Putting Script on a SharePoint Site
“What we’re really looking for from you is ‘best practices’” – Every customer, ever
Best practices? Just once, I would like to see an expert (in anything) run a contest of all the practices he/she follows so we can vote on which ones are the “best”. “Best Practices” is right up there with “Trusted Advisor” as an overused and ambiguous term. While I don’t have an equivalent sexy term I often talk to customers about “things that bit me in the butt that forced me to change what I do so I don’t get bitten again”. Here’s an example…
Putting script on a SharePoint site is pretty powerful. You can add snippets that can change how things work or look on that site while keeping the context of the change to that site only. You do that with a Script Editor web part (or Content Editor web part for old schoolers). Here’s the thing… You add a script to a site then turn it over to a business user. You show him how to add documents and make simple adjustments to the site. What could go wrong? Experience tells me that new SharePoint users are curious like cats. They find their way into Edit mode and ponder “what’s this ‘Script Editor’ thingy and do I really need it?” Boom, deleted. Ugh!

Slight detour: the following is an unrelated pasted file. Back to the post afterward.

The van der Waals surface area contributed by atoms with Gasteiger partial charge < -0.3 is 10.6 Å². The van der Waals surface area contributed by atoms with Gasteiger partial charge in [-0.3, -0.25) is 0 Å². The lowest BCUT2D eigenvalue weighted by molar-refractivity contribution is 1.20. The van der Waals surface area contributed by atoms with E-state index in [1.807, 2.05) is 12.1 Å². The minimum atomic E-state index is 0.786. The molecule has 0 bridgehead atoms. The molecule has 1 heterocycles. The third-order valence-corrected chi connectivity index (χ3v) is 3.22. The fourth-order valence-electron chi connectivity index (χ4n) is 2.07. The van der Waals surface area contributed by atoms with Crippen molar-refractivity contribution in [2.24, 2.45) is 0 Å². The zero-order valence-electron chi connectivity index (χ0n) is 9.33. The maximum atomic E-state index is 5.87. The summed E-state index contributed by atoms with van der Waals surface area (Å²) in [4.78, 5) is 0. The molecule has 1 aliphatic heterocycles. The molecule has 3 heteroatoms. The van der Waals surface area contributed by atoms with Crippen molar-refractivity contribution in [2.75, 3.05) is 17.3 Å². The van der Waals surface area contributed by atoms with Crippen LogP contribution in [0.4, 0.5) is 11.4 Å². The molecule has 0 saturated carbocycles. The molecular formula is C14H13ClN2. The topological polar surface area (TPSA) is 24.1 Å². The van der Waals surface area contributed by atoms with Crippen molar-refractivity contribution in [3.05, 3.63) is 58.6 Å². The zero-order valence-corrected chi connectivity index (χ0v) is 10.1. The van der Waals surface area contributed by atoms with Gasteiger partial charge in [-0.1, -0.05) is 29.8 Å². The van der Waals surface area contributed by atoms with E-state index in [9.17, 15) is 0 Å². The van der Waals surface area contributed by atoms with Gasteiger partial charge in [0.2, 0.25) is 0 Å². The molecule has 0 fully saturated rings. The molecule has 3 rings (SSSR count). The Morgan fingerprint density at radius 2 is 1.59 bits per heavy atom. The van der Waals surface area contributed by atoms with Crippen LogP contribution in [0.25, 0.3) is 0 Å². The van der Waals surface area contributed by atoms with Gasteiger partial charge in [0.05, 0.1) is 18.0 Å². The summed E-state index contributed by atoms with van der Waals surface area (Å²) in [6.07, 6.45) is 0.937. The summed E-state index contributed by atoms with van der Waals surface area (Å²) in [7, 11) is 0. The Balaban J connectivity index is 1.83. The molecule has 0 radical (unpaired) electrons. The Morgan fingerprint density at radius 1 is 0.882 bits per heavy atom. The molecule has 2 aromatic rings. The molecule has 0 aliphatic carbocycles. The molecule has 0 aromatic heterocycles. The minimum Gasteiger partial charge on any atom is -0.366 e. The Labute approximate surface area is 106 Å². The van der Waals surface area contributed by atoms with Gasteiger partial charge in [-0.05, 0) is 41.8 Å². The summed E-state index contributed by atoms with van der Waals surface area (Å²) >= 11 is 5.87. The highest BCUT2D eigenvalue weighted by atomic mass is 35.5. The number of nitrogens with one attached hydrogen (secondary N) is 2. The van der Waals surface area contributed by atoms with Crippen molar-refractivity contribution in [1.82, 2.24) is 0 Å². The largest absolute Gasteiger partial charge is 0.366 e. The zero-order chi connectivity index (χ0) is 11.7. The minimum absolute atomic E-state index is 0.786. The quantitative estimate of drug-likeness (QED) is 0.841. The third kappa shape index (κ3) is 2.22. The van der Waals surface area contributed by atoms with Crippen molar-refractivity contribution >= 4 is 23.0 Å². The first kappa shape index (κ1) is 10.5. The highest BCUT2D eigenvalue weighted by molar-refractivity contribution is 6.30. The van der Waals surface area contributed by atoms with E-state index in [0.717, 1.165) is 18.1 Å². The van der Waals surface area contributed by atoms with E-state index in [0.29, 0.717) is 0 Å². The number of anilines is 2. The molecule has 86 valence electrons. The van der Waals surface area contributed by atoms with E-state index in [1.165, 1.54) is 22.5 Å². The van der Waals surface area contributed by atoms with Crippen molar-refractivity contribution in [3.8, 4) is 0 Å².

As a practice (not sure if it is “best” but it works), I always rename my Script Editor web parts (i.e. web part title) to ‘DO NOT DELETE’ (intentionally all uppercase). It’s subtle and only seen in edit mode. It’s just one of those things you do to head off the frantic “Why did SharePoint stop working?!” Sometimes the “best” thing is to find ways to not have the phone ring.